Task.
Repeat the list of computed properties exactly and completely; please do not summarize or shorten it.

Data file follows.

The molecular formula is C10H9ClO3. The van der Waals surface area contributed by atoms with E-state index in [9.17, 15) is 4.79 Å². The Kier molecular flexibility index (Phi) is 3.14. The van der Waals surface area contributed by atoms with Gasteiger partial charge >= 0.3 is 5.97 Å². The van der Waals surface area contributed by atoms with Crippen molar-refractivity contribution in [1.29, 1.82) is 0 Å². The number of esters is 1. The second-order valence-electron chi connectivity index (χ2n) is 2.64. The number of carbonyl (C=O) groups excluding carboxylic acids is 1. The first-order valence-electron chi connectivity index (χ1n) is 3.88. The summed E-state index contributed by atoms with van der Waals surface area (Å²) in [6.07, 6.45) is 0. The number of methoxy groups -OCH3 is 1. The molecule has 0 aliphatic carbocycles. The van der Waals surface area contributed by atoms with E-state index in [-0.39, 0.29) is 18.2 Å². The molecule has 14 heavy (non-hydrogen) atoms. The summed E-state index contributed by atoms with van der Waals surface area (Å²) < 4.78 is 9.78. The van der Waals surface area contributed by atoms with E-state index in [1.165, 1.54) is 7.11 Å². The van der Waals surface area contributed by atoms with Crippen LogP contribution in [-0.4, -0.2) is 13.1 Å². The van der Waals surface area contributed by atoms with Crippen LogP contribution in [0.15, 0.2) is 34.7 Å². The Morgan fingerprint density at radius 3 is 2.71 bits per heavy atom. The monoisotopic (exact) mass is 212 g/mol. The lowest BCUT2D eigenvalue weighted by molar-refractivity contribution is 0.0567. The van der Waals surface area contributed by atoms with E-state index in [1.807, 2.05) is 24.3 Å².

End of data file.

The molecular formula is C10H9ClO3. The van der Waals surface area contributed by atoms with E-state index in [9.17, 15) is 4.79 Å². The Kier molecular flexibility index (Phi) is 3.14. The van der Waals surface area contributed by atoms with Gasteiger partial charge >= 0.3 is 5.97 Å². The van der Waals surface area contributed by atoms with Crippen molar-refractivity contribution in [1.29, 1.82) is 0 Å². The number of esters is 1. The second-order valence-electron chi connectivity index (χ2n) is 2.64. The number of carbonyl (C=O) groups excluding carboxylic acids is 1. The first-order valence-electron chi connectivity index (χ1n) is 3.88. The summed E-state index contributed by atoms with van der Waals surface area (Å²) in [6.07, 6.45) is 0. The number of methoxy groups -OCH3 is 1. The molecule has 0 aliphatic carbocycles. The van der Waals surface area contributed by atoms with E-state index in [-0.39, 0.29) is 18.2 Å². The molecule has 14 heavy (non-hydrogen) atoms. The summed E-state index contributed by atoms with van der Waals surface area (Å²) < 4.78 is 9.78. The van der Waals surface area contributed by atoms with E-state index in [1.165, 1.54) is 7.11 Å². The van der Waals surface area contributed by atoms with Crippen LogP contribution in [-0.4, -0.2) is 13.1 Å². The van der Waals surface area contributed by atoms with Crippen LogP contribution in [0.15, 0.2) is 34.7 Å². The Morgan fingerprint density at radius 3 is 2.71 bits per heavy atom. The monoisotopic (exact) mass is 212 g/mol. The lowest BCUT2D eigenvalue weighted by molar-refractivity contribution is 0.0567. The van der Waals surface area contributed by atoms with E-state index in [1.807, 2.05) is 24.3 Å².